We call a URL a soft-404 when it is essentially a placeholder for URLs that no longer exist, but doesn’t return 404. Using soft-404s instead of real 404s is a bad practice, and it makes things harder for our algorithms – and often confuses users too.
We’ve been talking about soft-404s since “forever,” here’s a post from 2008: http://googlewebmastercentral.blogspot.com/2008/08/farewell-to-soft-404s.html for example. In 2010 we added information about soft-404s to Webmaster Tools ( http://googlewebmastercentral.blogspot.com/2010/06/crawl-errors-now-reports-soft-404s.html ) and somewhere around that time we added the help center article as well ( http://support.google.com/webmasters/bin/answer.py?hl=en&answer=181708 ).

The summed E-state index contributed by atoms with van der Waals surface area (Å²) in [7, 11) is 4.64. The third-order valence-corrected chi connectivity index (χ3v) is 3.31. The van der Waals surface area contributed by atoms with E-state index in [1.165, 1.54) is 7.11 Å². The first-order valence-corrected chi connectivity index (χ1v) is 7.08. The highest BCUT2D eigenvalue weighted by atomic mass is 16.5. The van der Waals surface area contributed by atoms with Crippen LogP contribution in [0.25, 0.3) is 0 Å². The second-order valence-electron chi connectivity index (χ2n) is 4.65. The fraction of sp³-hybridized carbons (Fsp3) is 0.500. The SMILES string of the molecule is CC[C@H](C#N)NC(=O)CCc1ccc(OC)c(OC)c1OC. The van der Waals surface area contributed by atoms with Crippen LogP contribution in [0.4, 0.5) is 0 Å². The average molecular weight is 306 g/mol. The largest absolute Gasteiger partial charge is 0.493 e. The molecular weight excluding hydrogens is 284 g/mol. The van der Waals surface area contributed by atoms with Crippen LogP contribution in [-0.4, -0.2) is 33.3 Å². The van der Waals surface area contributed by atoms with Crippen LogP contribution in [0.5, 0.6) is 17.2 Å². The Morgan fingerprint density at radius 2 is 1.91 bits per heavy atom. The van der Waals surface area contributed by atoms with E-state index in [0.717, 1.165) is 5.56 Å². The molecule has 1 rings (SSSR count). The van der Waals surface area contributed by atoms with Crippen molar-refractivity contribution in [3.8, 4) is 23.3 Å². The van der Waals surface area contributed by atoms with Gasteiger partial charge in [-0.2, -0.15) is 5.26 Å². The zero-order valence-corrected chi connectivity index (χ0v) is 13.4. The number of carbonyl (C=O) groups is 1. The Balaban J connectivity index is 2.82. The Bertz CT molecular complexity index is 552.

If you’re aware of your site using soft-404s (such as returning or redirecting to the homepage instead of a 404 error), then I’d recommend looking into ways to improve that. Think about ways that you can make your 404 pages useful to users, so that they recognize that the page no longer exists, and so that they can find something else that’s appropriate (you know your users best :)).
Returning 404 - and having the URLs listed in the crawl errors in Webmaster Tools - is not a problem. 404s are fine & expected: http://googlewebmastercentral.blogspot.com/2011/05/do-404s-hurt-my-site.html . Even if you have millions of them, if they’re all for pages that no longer exist, then that’s the right way to do it & fine by us.
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